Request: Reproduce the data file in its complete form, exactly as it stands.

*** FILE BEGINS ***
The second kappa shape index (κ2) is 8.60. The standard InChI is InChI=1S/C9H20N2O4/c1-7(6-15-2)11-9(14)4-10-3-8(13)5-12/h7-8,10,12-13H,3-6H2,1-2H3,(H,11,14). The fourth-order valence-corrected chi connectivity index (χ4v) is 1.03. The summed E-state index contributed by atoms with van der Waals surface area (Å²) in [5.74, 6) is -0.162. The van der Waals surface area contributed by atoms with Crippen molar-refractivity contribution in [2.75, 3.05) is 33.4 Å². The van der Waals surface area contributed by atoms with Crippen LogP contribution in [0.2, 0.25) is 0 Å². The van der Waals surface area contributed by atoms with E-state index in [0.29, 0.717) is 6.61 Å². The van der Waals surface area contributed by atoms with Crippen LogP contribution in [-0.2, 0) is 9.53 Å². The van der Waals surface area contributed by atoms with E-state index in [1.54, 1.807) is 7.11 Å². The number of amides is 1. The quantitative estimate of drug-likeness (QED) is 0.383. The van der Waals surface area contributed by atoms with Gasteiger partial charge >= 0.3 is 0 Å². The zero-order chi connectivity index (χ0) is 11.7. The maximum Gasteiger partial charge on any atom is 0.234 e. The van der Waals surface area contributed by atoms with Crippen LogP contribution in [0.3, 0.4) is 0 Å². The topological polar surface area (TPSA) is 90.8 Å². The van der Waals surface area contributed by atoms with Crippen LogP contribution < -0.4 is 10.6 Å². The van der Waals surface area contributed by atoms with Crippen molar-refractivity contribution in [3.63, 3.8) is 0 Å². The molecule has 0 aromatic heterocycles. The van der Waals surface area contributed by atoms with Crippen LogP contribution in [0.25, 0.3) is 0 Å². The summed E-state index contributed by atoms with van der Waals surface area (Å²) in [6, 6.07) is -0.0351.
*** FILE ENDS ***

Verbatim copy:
The second kappa shape index (κ2) is 8.60. The standard InChI is InChI=1S/C9H20N2O4/c1-7(6-15-2)11-9(14)4-10-3-8(13)5-12/h7-8,10,12-13H,3-6H2,1-2H3,(H,11,14). The fourth-order valence-corrected chi connectivity index (χ4v) is 1.03. The summed E-state index contributed by atoms with van der Waals surface area (Å²) in [5.74, 6) is -0.162. The van der Waals surface area contributed by atoms with Crippen molar-refractivity contribution in [2.75, 3.05) is 33.4 Å². The van der Waals surface area contributed by atoms with Crippen LogP contribution in [0.2, 0.25) is 0 Å². The van der Waals surface area contributed by atoms with E-state index in [0.29, 0.717) is 6.61 Å². The van der Waals surface area contributed by atoms with Crippen LogP contribution in [-0.2, 0) is 9.53 Å². The van der Waals surface area contributed by atoms with E-state index in [1.54, 1.807) is 7.11 Å². The number of amides is 1. The quantitative estimate of drug-likeness (QED) is 0.383. The van der Waals surface area contributed by atoms with Gasteiger partial charge >= 0.3 is 0 Å². The zero-order chi connectivity index (χ0) is 11.7. The maximum Gasteiger partial charge on any atom is 0.234 e. The van der Waals surface area contributed by atoms with Crippen LogP contribution in [0.3, 0.4) is 0 Å². The topological polar surface area (TPSA) is 90.8 Å². The van der Waals surface area contributed by atoms with Crippen LogP contribution < -0.4 is 10.6 Å². The van der Waals surface area contributed by atoms with Crippen molar-refractivity contribution in [3.63, 3.8) is 0 Å². The molecule has 0 aromatic heterocycles. The van der Waals surface area contributed by atoms with Crippen LogP contribution in [0.25, 0.3) is 0 Å². The summed E-state index contributed by atoms with van der Waals surface area (Å²) in [6, 6.07) is -0.0351.